Michael Hunter, Antonio Clericuzio, and Lawrence M. Principe, eds, ‘The Correspondence of Robert Boyle’, 6 vols (London: Pickering & Chatto, 2001), with metadata supplied by Electronic Enlightenment Project, Bodleian Libraries, University of Oxford
Robert Boyle (1627–1691)
Robert Boyle was one of the most influential and significant scientific figures of the second half of the seventeenth century. Born on 27 January 1627 at Lismore Castle in Ireland, he was the fourteenth child and youngest son of Richard Boyle, first earl of Cork (1566–1643) and his second wife, Catherine Fenton (c. 1588–1630). Boyle was educated at Eton, where he was noted as preferring ‘Learning afore all other vertues or pleasures’,1 as well as through the services of a private tutor and in the course of a continental tour through France, Switzerland, and Italy, on which journey he was accompanied by both his brother, Francis, and his guardian, Isaac Marcombes.
Boyle returned to London in 1644 and, the following year, moved to Stalbridge in Dorset, settling into the manor that had passed to him as a bequest from his father and where he spent the following decade. He travelled regularly from Dorset to London where he was involved with a short-lived and obscure fraternity with utilitarian and utopian aims called the ‘Invisible College’.2 In 1649, he turned his attention to experimental investigations setting up a laboratory at Stalbridge, and from the early 1650s focussed on writing scientific treatises and conducting experiments. For the two years following the summer of 1652, Boyle spent the majority of his time in Ireland, where he was introduced to the dissection work of William Petty. Towards the end of this sojourn in Ireland, Boyle succumbed to some form of anasarca, developing complications which affected his eyesight, and after which he relied heavily in his work and correspondence upon the services of an amanuensis.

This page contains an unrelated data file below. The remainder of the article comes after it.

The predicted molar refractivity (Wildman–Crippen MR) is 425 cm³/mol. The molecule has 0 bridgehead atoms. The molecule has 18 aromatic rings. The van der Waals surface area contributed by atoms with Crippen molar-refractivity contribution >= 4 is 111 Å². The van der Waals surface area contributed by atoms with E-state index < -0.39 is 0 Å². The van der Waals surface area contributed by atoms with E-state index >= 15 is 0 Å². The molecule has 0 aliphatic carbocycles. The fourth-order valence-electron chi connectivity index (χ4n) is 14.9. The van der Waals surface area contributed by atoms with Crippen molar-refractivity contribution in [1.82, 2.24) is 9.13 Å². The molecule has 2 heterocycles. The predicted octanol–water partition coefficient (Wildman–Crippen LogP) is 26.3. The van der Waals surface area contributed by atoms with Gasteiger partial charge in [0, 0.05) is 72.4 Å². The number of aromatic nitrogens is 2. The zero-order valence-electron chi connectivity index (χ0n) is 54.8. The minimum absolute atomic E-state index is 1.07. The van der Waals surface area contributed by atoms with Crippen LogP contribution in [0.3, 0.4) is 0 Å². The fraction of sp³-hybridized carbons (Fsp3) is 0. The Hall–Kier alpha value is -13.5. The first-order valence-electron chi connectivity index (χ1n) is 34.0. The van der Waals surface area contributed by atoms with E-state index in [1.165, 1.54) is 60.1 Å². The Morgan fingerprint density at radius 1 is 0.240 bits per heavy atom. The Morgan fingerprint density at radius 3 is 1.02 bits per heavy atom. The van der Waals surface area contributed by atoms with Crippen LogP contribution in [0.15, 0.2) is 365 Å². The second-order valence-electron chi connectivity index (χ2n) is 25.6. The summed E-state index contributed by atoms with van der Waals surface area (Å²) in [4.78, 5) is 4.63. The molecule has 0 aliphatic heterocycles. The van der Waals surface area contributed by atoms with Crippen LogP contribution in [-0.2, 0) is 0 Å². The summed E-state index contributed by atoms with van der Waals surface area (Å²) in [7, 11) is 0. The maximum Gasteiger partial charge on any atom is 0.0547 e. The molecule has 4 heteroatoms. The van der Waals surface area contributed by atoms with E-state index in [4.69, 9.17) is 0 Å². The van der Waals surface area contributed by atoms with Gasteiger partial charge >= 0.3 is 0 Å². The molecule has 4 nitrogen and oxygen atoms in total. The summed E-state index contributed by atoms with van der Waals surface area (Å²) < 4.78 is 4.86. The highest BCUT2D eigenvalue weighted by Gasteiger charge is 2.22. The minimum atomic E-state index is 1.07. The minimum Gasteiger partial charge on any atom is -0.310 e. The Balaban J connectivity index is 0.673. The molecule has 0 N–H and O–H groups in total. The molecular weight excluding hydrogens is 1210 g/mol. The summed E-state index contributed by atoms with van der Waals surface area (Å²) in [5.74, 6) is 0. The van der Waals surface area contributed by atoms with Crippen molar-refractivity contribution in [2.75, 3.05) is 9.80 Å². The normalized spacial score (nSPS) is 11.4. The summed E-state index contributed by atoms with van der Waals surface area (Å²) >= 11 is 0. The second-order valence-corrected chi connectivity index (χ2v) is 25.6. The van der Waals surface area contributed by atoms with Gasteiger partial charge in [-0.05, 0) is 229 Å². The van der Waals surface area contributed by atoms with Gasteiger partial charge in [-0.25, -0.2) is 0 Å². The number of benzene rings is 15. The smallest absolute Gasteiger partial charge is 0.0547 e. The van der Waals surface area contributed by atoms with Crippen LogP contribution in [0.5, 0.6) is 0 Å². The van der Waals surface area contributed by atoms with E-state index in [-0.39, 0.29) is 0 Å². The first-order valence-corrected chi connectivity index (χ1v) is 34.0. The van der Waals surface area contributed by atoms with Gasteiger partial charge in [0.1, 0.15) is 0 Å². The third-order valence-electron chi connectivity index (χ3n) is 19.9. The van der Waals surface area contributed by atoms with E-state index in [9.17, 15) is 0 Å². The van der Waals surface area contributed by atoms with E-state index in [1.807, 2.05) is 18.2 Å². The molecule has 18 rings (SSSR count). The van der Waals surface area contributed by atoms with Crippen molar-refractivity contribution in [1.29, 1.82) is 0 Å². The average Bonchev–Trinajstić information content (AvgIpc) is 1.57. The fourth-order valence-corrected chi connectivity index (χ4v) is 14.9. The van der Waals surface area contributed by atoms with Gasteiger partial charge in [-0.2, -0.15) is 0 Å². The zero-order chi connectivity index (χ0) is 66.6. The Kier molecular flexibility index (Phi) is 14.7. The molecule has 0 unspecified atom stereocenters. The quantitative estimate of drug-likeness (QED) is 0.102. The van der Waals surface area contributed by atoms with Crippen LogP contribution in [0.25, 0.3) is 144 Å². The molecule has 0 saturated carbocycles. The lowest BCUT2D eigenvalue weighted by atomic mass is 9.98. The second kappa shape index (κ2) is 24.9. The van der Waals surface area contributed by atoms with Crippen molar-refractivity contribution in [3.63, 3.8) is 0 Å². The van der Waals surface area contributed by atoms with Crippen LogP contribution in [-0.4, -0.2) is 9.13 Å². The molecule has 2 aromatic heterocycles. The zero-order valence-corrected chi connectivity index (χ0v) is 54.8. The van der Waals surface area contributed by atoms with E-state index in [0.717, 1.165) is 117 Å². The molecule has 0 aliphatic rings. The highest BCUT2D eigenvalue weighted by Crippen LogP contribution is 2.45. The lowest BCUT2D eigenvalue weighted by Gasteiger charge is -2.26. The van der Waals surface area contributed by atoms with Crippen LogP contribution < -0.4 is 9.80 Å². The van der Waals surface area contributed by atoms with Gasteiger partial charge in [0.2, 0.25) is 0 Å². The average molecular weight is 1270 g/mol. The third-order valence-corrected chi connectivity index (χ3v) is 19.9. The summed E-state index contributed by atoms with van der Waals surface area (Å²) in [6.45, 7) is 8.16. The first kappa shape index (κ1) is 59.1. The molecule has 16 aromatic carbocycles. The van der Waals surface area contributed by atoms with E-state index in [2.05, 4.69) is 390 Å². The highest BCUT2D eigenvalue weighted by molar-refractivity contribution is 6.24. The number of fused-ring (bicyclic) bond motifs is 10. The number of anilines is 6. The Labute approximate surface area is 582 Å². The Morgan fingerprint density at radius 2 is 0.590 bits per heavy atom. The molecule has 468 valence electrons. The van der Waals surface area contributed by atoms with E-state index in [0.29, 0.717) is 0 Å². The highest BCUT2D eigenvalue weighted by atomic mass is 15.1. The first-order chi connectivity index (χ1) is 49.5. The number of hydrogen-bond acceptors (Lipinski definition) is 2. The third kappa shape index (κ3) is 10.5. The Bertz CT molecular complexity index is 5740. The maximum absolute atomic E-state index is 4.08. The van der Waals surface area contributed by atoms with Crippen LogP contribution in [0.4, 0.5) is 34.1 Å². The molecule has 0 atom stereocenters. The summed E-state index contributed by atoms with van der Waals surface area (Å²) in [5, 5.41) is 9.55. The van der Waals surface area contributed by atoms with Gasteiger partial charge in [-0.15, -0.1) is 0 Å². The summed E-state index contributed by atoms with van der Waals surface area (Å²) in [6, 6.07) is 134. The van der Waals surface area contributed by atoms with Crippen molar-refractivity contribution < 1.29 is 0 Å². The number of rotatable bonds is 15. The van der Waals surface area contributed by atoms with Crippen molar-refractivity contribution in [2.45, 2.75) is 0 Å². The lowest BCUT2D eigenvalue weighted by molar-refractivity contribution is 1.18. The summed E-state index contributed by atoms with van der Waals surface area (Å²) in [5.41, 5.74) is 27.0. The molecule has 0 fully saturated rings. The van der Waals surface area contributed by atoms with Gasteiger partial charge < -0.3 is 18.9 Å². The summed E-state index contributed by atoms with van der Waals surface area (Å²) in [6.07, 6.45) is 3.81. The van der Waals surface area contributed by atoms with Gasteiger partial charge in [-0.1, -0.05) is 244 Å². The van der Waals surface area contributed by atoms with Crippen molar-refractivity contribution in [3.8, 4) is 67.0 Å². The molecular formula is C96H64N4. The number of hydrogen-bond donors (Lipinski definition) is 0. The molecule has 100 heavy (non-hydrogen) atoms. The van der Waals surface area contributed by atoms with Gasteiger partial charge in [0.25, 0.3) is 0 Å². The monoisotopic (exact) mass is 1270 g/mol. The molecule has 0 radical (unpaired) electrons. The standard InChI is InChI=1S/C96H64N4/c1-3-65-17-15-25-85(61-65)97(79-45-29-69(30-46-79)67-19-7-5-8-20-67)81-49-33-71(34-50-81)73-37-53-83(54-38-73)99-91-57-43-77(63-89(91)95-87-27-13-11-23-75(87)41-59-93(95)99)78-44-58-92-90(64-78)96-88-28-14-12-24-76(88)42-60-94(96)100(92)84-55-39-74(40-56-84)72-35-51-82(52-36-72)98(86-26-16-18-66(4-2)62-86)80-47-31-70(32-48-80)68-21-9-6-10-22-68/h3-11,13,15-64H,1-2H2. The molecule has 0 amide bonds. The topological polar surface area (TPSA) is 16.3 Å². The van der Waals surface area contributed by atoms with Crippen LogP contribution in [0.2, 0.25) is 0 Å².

At the end of 1655 or beginning of 1656, Boyle moved to Oxford, where he became involved with the group of natural philosophers that had formed around Wadham College. It was in the university city, where he was to be created doctor of physic a decade later, that the rate of his experiments accelerated and included the renowned series involving the air pump. From 1659, Boyle’s work on medicine, natural philosophy, and religion were published with increasing frequency. His experiments with Robert Hooke, who was employed as his assistant, led to the exposition of what became known as ‘Boyle’s law’ in an appendix written in 1662 to his work New Experiments Physio-Mechanicall, Touching the Spring of the Air and its Effects that had been published two years previously. The work for which Boyle is best known, The Sceptical Chymist: or Chymico-Physical Doubts & Paradoxes, appeared in 1661.
Boyle moved to London in 1668 and lived with his sister, Lady Katherine Ranelagh, in a house in Pall Mall where he enjoyed his own rooms and a laboratory. Following a stroke in 1670, his participation in the Royal Society meetings lessened, although his publications — on scientific theories, alchemy, theology, medicine, and chymistry continued apace despite deepening worries concerning his own health. Boyle died on 31 December 1691, just eight days after the death of his sister, Katherine, and was buried in the chancel of St Martin-in-the-Fields, London.
Partners and Additional Contributors